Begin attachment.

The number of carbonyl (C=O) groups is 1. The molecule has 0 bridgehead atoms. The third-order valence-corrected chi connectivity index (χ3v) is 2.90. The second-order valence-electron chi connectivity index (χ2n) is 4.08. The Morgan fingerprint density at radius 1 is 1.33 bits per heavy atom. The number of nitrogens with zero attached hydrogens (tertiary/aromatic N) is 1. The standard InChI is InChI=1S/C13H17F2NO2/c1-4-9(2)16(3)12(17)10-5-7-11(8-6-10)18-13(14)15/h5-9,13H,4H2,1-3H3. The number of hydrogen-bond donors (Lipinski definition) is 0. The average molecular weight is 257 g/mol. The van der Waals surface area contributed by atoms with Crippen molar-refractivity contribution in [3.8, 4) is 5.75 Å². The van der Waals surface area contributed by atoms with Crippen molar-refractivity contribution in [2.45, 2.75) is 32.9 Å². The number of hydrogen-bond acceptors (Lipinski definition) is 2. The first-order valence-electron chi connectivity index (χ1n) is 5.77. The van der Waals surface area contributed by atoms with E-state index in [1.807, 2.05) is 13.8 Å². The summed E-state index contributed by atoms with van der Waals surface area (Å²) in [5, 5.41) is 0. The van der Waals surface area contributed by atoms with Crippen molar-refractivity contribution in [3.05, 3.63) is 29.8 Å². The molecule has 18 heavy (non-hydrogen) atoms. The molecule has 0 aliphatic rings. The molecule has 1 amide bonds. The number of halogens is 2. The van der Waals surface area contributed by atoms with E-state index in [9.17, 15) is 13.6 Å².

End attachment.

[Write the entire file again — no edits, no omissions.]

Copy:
The number of carbonyl (C=O) groups is 1. The molecule has 0 bridgehead atoms. The third-order valence-corrected chi connectivity index (χ3v) is 2.90. The second-order valence-electron chi connectivity index (χ2n) is 4.08. The Morgan fingerprint density at radius 1 is 1.33 bits per heavy atom. The number of nitrogens with zero attached hydrogens (tertiary/aromatic N) is 1. The standard InChI is InChI=1S/C13H17F2NO2/c1-4-9(2)16(3)12(17)10-5-7-11(8-6-10)18-13(14)15/h5-9,13H,4H2,1-3H3. The number of hydrogen-bond donors (Lipinski definition) is 0. The average molecular weight is 257 g/mol. The van der Waals surface area contributed by atoms with Crippen molar-refractivity contribution in [3.8, 4) is 5.75 Å². The van der Waals surface area contributed by atoms with Crippen molar-refractivity contribution in [2.45, 2.75) is 32.9 Å². The number of hydrogen-bond acceptors (Lipinski definition) is 2. The first-order valence-electron chi connectivity index (χ1n) is 5.77. The van der Waals surface area contributed by atoms with E-state index in [1.807, 2.05) is 13.8 Å². The summed E-state index contributed by atoms with van der Waals surface area (Å²) in [5, 5.41) is 0. The van der Waals surface area contributed by atoms with Crippen molar-refractivity contribution in [3.05, 3.63) is 29.8 Å². The molecule has 18 heavy (non-hydrogen) atoms. The molecule has 0 aliphatic rings. The molecule has 1 amide bonds. The number of halogens is 2. The van der Waals surface area contributed by atoms with E-state index in [9.17, 15) is 13.6 Å².